The fluoroelastomers that can be used in combination with the phosphonate accelerators to make curable compositions contain vinylidene fluoride units and, in addition, contain units from at least one other fluorine-containing monomer copolymerizable with vinylidene fluoride, said monomer containing 2-7 carbon atoms and containing at least as many fluorine atoms as carbon atoms. Representative fluorine-containing monomers that are incorporated in the fluoroelastomer include units from hexafluoropropylene, pentafluoropropylene, and perfluoroalkyl perfluorovinyl ether where the alkyl group usually contains 1-5 carbon atoms. Preferred combinations of fluoroelastomers include units of vinylidene fluoride and hexafluoropropylene or pentafluoropropylene, optionally containing units of tetrafluoroethylene. The fluoroelastomers that are generally used in the compositions of this invention are fluoroelastomers containing at least about 30% by weight vinylidene fluoride units. Usually such fluoroelastomers contain about 30-70 weight percent vinylidene fluoride units, about 20-50 weight percent hexafluoropropylene units or pentafluoropropylene units or perfluoromethyl perfluorovinyl ether units and about 3-35 weight percent tetrafluoroethylene units. The fluoroelastomers can contain up to 3 mole percent of units of a bromine-containing olefin such as bromotrifluoroethylene, bromodifluoroethylene, 4-bromo-3,3,4,4-tetrafluorobutene-1, etc. These and other fluoroelastomers that can be used in the present invention are described in U.S. Pat. Nos. 3,051,677, 2,968,649 and 4,123,603 the disclosures of which are incorporated herein by reference.
The compounds used as accelerators for increasing the curing rate of the fluoroelastomers and that prevent mold fouling are phosphonates having the formula: ##STR3## where R, R1 and R2 are independently alkyl radicals containing 1-8 carbon atoms, a phenyl radical, a phenyl radical substituted with an alkyl group having 1-4 carbon atoms or an aralkyl radical containing 7-13 carbon atoms. Preferably the phosphonate accelerators have the formula: ##STR4## where R, R1 and R2 are alkyl radicals of 1-8 carbon atoms, most preferably methyl radicals, i.e., methyltriphenylphosphonium methyl methanephosphonate (MTP). Representative phosphonate accelerators that can be used in the present invention include: methyltrioctylphosphonium methyl methanephosphonate, methyltributylphosphonium methyl methanephosphonate, ethyltributylphosphonium methyl hexanephosphonate, methyltriphenylphosphonium methyl methanephosphonate, dibutyldiphenylphosphonium ethyl propanephosphonate, ethylbutyldiphenylphosphonium methyl ethanephosphonate, methyltriethylphosphonium methyl benzenephosphonate, methyltributylphosphonium ethyl 4-methylbenzenephosphonate, tetramethylphosphonium butyl 2-methyl-5-isopropylphosphonate, benzyltrimethylphosphonium methyl methanephosphonate, benzyldibutylmethylphosphonium methyl ethanephosphonate, methyltributylphosphonium methyl phenylmethanephosphonate, methyltriphenylphosphonium ethyl benzenephosphonate, and methyltribenzylphosphonium methyl propanephosphonate. Methyltriphenylphosphonium methyl methanephosphonate is especially preferred.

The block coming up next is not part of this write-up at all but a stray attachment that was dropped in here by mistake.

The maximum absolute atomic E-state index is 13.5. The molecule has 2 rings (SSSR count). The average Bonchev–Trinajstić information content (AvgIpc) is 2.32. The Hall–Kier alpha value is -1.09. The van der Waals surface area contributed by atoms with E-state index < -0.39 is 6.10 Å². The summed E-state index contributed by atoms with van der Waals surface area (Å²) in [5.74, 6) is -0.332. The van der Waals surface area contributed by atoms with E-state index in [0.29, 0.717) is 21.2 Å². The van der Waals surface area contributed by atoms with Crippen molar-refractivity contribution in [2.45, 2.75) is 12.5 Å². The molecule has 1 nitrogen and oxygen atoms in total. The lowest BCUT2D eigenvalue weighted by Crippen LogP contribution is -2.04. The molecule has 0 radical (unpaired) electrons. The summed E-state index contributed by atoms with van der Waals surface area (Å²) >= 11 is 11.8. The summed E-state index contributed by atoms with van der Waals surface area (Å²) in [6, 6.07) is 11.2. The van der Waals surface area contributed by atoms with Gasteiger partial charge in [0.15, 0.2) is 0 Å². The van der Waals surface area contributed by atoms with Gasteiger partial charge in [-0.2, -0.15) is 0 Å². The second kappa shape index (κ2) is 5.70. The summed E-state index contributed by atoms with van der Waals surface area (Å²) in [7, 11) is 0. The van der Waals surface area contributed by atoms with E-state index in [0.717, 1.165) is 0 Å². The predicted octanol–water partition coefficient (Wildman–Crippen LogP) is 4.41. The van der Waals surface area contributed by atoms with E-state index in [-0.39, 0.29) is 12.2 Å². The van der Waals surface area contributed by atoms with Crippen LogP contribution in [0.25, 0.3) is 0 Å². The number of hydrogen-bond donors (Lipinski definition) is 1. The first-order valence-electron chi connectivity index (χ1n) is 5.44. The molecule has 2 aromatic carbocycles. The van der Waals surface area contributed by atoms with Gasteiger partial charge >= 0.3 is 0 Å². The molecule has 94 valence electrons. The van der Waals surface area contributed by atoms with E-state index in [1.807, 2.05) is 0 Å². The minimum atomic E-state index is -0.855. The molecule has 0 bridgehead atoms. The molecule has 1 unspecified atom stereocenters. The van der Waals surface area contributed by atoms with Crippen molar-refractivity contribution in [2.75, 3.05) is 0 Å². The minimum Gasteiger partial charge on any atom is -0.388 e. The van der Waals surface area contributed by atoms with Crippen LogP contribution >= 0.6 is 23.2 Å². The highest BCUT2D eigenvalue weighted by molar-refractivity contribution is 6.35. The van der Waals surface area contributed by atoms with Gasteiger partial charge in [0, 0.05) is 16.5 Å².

The amount of phosphonate accelerator usually present in the fluoroelastomer is from about 0.1-2.0 parts by weight per hundred parts by weight fluoroelastomer, preferably about 0.3-1 parts by weight per hundred parts by weight fluoroelastomer. If the fluoroelastomer composition contains much more than about 2 parts by weight phosphonate accelerator per hundred parts by weight fluoroelastomer it can adversely affect the physical properties of the fluoroelastomer, such as lowering its compression set resistance. If the fluoroelastomer contains much less than about 0.1 parts by weight phosphonate accelerator per hundred parts by weight fluoroelastomer then the cure rate is too slow for the economical manufacture of shaped articles.
The phosphonate accelerators can be prepared by reacting a phosphine of the formula ##STR5## where R1, R2 and R3 are alkyl radicals containing 1-8 carbon atoms, a phenyl radical, a phenyl radical substituted with an alkyl group containing 1-4 carbon atoms, or an aralkyl radical containing 7-13 carbon atoms with a phosphate of the formula ##STR6## where R4 is an alkyl radical of 1-8 carbon atoms or an aralkyl radical containing 7-13 carbon atoms, R5 and R6 are alkyl radicals containing 1-8 carbon atoms, a phenyl radical, a phenyl radical substituted with an alkyl group containing 1-4 carbon atoms, or an aralkyl radical containing 7-13 carbon atoms. Preferably, the phosphonate accelerators are derived from triphenyl phosphine and the reaction is conducted in a polar solvent such as ethanol. The reaction temperature can range from room temperature to the boiling point of the solvent. The reactants can be present in a mole ratio of 1:1 or with either one in excess. Preferably the phosphate is in excess. The phosphonate accelerators can also be prepared by an ion exchange reaction of the desired anions and cations. These and other representative phosphonates and methods for their preparation are described in U.S. Pat. No. 3,652,735.